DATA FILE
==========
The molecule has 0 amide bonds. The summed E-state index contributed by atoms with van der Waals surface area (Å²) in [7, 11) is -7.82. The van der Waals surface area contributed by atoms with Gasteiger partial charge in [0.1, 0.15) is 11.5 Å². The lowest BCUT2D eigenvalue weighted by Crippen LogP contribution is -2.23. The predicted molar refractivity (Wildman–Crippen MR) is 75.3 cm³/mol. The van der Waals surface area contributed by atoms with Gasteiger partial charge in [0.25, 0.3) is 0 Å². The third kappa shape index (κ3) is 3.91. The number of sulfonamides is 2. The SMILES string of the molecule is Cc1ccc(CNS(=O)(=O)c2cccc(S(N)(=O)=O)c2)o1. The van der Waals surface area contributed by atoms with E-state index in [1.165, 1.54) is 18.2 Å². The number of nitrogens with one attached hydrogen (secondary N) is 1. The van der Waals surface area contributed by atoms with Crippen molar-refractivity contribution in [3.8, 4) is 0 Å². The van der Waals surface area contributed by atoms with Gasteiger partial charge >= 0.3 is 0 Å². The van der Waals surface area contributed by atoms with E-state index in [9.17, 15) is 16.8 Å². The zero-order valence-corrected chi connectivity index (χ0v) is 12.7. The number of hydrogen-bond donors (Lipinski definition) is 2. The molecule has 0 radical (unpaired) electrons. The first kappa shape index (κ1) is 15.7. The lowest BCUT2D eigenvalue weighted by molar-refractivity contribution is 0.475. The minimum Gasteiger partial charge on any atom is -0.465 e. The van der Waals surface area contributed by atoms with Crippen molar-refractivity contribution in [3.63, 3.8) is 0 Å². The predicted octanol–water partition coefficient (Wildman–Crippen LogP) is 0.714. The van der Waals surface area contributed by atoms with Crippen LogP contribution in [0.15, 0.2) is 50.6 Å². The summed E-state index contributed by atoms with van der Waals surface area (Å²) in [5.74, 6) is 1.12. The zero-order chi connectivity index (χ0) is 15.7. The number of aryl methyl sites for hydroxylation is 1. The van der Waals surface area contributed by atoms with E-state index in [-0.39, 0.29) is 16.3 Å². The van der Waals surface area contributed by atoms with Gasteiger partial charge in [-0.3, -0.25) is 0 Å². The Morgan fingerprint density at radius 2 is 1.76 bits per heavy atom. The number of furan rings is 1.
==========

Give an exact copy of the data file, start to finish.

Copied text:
The molecule has 0 amide bonds. The summed E-state index contributed by atoms with van der Waals surface area (Å²) in [7, 11) is -7.82. The van der Waals surface area contributed by atoms with Gasteiger partial charge in [0.1, 0.15) is 11.5 Å². The lowest BCUT2D eigenvalue weighted by Crippen LogP contribution is -2.23. The predicted molar refractivity (Wildman–Crippen MR) is 75.3 cm³/mol. The van der Waals surface area contributed by atoms with Gasteiger partial charge in [0.25, 0.3) is 0 Å². The third kappa shape index (κ3) is 3.91. The number of sulfonamides is 2. The SMILES string of the molecule is Cc1ccc(CNS(=O)(=O)c2cccc(S(N)(=O)=O)c2)o1. The van der Waals surface area contributed by atoms with E-state index in [1.165, 1.54) is 18.2 Å². The number of nitrogens with one attached hydrogen (secondary N) is 1. The van der Waals surface area contributed by atoms with Crippen molar-refractivity contribution in [3.8, 4) is 0 Å². The van der Waals surface area contributed by atoms with Gasteiger partial charge >= 0.3 is 0 Å². The van der Waals surface area contributed by atoms with E-state index in [9.17, 15) is 16.8 Å². The zero-order valence-corrected chi connectivity index (χ0v) is 12.7. The number of hydrogen-bond donors (Lipinski definition) is 2. The molecule has 0 radical (unpaired) electrons. The first kappa shape index (κ1) is 15.7. The lowest BCUT2D eigenvalue weighted by molar-refractivity contribution is 0.475. The minimum Gasteiger partial charge on any atom is -0.465 e. The van der Waals surface area contributed by atoms with Crippen molar-refractivity contribution in [3.63, 3.8) is 0 Å². The predicted octanol–water partition coefficient (Wildman–Crippen LogP) is 0.714. The van der Waals surface area contributed by atoms with Crippen LogP contribution in [0.15, 0.2) is 50.6 Å². The summed E-state index contributed by atoms with van der Waals surface area (Å²) in [5.74, 6) is 1.12. The zero-order chi connectivity index (χ0) is 15.7. The number of aryl methyl sites for hydroxylation is 1. The van der Waals surface area contributed by atoms with E-state index in [-0.39, 0.29) is 16.3 Å². The van der Waals surface area contributed by atoms with Gasteiger partial charge in [-0.3, -0.25) is 0 Å². The Morgan fingerprint density at radius 2 is 1.76 bits per heavy atom. The number of furan rings is 1.